The space shuttle Endeavour, bolted to the top of a specialized Boeing 747, took off from Houston at sunrise Thursday on its final journey to a new home.
NASA's youngest shuttle stopped overnight at Ellington Field on its way to Los Angeles, where it will be placed on permanent display at the California Science Center.
Hundreds of people gathered at Ellington for the final take-off from Houston at 7 a.m. The sunrise and clear sky were a breathtaking back-drop for the historic trip.
Some woke up in the middle of the night to catch a glimpse of Endeavour.
"I woke up at 3 just to see this amazing site," said a seventh-grade student. "It's pretty amazing -- astounding, stunning."
"It's sad. It's sad for us to be on the wrong side of the fence. And it is what it is. It's a done deal," Toni Tagliarino said.
"I'm a little sad in the fact that we didn't get an actual real space shuttle," Ray Ruiz said.
Houston wasn't chosen as a shuttle retirement home. Instead, it got a full-sized replica that was used for training.
After leaving Ellington Field, the shuttle did low-level flyovers at the Johnson Space Center, Clear Lake and the downtown area.
The shuttle arrived in Houston on Wednesday, where it conducted flyovers at 1,500 feet above numerous landmarks in the greater Houston area, including the three major airports -- George Bush Intercontinental, William P. Hobby and Ellington -- as well as the downtown skyline and the San Jacinto Monument.
"I have goose bumps," one woman said while watching it from the San Jacinto monument. "My heart is racing. It's the first time I've seen a shuttle that close."
Bill Brewer said he planned his week around the flyover to make sure he didn't miss it.
"It's just a wonderful feeling," he said. "It's something that's going to be in history for the last time."
Officials said as many as 100,000 people went to Ellington for an up-close look at the shuttle.
"I worked at NASA when they started with the program," said Sylvia Withrow said. "This is like the beginning for me, and saying goodbye."
After Endeavour landed at Ellington, a Texas flag was displayed outside the jumbo jet as it taxied to the tarmac. Unfortunately, it was upside-down. KPRC Local 2 asked the crew about it and the pilot said it was an honest mistake.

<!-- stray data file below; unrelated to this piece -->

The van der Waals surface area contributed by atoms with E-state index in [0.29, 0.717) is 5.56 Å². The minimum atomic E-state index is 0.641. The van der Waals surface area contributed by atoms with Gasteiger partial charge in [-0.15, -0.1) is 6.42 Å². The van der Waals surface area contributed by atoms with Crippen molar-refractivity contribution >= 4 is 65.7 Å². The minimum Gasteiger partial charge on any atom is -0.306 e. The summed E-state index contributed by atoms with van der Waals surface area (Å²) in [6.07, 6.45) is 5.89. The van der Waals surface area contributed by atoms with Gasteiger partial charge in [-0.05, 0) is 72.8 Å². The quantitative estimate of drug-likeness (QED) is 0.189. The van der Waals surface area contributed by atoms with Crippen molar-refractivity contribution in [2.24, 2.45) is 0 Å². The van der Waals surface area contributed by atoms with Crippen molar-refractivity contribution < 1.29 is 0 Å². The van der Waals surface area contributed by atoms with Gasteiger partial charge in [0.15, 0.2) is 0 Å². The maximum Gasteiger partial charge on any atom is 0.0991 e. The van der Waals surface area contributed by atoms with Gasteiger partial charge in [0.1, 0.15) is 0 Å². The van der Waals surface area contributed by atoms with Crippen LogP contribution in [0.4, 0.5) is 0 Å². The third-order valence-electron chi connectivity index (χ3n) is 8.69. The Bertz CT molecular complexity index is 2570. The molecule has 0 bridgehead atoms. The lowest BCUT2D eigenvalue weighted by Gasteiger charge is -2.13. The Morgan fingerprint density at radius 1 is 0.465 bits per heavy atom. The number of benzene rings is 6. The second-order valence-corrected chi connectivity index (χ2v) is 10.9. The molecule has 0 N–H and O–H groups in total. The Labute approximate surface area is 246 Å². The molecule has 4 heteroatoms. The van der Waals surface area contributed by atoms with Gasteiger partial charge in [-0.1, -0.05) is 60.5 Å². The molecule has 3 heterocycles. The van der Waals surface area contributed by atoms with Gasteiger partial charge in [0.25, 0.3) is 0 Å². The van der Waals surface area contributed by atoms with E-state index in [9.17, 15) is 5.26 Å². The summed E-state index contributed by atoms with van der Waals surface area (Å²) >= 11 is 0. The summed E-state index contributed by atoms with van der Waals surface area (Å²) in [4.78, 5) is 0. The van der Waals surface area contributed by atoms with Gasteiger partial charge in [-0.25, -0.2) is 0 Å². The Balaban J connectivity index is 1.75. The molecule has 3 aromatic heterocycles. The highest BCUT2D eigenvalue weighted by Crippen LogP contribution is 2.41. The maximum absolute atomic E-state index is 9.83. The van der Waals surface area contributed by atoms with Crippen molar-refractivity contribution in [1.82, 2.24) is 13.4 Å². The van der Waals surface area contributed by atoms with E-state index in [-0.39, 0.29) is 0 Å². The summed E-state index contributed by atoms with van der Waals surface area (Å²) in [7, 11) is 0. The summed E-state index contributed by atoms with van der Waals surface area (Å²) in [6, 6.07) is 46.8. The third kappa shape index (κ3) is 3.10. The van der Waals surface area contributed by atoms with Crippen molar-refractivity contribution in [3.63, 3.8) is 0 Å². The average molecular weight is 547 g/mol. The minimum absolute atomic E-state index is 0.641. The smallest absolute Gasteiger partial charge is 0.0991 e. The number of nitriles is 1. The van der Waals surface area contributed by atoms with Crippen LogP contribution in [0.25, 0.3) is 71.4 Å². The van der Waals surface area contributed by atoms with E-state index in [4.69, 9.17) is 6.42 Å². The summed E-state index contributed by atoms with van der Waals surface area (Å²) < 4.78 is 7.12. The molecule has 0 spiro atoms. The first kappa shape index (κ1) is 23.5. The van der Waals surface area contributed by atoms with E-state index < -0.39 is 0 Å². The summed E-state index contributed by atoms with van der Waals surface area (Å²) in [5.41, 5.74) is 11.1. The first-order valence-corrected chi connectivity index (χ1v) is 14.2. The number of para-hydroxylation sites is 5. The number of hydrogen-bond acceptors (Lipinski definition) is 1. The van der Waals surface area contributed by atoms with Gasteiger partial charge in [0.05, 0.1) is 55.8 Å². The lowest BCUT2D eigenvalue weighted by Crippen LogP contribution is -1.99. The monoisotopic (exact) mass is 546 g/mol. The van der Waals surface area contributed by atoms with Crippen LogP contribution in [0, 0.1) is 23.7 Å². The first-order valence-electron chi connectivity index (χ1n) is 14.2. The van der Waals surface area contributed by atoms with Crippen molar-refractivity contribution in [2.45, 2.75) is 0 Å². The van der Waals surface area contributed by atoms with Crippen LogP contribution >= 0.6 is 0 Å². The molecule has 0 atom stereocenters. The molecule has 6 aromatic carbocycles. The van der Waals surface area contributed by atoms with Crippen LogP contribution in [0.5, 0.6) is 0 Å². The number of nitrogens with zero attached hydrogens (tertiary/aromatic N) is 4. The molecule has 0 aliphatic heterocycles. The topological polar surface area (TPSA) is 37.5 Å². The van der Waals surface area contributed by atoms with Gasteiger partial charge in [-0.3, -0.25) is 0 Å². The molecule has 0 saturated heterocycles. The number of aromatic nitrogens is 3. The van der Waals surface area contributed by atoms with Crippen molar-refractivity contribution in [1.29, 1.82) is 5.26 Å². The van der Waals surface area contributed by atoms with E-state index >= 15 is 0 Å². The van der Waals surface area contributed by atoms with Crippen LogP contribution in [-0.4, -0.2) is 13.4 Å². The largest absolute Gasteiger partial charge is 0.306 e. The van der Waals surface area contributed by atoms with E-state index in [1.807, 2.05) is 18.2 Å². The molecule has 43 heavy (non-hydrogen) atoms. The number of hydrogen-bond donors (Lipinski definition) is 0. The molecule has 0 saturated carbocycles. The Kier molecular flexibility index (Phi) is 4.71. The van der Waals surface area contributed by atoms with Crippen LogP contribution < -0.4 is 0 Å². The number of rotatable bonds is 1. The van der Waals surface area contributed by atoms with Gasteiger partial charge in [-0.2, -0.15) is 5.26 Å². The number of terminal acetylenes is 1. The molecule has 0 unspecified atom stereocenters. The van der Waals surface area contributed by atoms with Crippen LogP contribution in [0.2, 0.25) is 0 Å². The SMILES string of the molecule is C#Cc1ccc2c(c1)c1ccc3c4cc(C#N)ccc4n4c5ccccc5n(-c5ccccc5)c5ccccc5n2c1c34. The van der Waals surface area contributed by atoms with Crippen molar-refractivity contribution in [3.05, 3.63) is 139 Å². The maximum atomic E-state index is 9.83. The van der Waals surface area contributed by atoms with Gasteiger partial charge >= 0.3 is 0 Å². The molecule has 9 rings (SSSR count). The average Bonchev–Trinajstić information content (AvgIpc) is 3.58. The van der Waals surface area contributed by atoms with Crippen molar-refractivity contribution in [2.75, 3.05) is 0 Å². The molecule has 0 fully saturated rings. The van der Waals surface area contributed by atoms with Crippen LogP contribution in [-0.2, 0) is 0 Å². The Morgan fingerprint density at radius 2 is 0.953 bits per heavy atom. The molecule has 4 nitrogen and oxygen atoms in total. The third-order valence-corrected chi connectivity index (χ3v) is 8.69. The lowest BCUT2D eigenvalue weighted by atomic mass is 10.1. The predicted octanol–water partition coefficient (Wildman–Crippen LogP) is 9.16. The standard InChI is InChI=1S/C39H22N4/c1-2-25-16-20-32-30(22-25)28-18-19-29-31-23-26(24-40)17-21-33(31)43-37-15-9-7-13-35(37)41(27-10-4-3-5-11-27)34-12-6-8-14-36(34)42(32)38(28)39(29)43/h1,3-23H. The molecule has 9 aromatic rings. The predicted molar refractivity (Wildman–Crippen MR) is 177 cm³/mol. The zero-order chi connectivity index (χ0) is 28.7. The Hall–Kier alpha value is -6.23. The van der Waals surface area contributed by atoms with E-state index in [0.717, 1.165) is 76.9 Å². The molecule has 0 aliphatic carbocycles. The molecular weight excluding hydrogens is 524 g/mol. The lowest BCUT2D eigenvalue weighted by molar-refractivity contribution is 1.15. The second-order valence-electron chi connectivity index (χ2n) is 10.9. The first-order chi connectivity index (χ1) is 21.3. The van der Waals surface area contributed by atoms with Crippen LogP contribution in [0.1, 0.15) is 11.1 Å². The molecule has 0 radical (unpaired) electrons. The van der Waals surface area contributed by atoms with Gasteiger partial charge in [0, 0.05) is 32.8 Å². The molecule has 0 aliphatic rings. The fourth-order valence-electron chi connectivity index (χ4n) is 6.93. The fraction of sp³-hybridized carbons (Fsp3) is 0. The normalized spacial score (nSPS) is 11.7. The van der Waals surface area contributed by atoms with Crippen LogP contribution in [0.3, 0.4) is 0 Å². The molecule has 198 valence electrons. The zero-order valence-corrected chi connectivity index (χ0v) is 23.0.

KPRC Local 2 went inside the modified jet that carries the shuttle. The seats have been taken out and everything that a passenger would expect to see on the roof is not there.
"As far as structural, it's a 747, like a normal commercial airliner," Flight Engineer Larry Larose said. "The gear is the same. The wing is the same. The engines are the same."
After departing Houston, Endeavour flew over Austin and made a refueling stop in El Paso. It then flew over Tucson, Ariz., where the final commander of Endeavour, Mark Kelly, lives with his wife, former U.S. Rep. Gabrielle Giffords.
The shuttle will arrive at Los Angeles International Airport on Friday after an overnight stay at Dryden/Edwards Air Force Base. In mid-October, it will be transported down city streets to the California Science Center.
This is NASA's last ferry flight of a shuttle. Atlantis will remain at Kennedy for display. Discovery is already at the Smithsonian Institution, parked at a hangar in Virginia since April.
The back-to-back delays in the ferry flight resulted in one day being cut from the Houston visit. The city was one of the bidders for a permanent shuttle exhibit, but had to settle for a mock-up from Kennedy. It lost out to New York City for the Enterprise, the shuttle prototype that was housed for years at the Smithsonian.
NASA retired its shuttle fleet last summer, under the direction of the White House, to spend more time and money on reaching destinations beyond low-Earth orbit. Asteroids and the planet Mars are on the space agency's radar for crewed missions.
Endeavour completed 25 missions, spent 299 days in orbit and orbited the Earth 4,671 times while traveling 122,883,151 statute miles.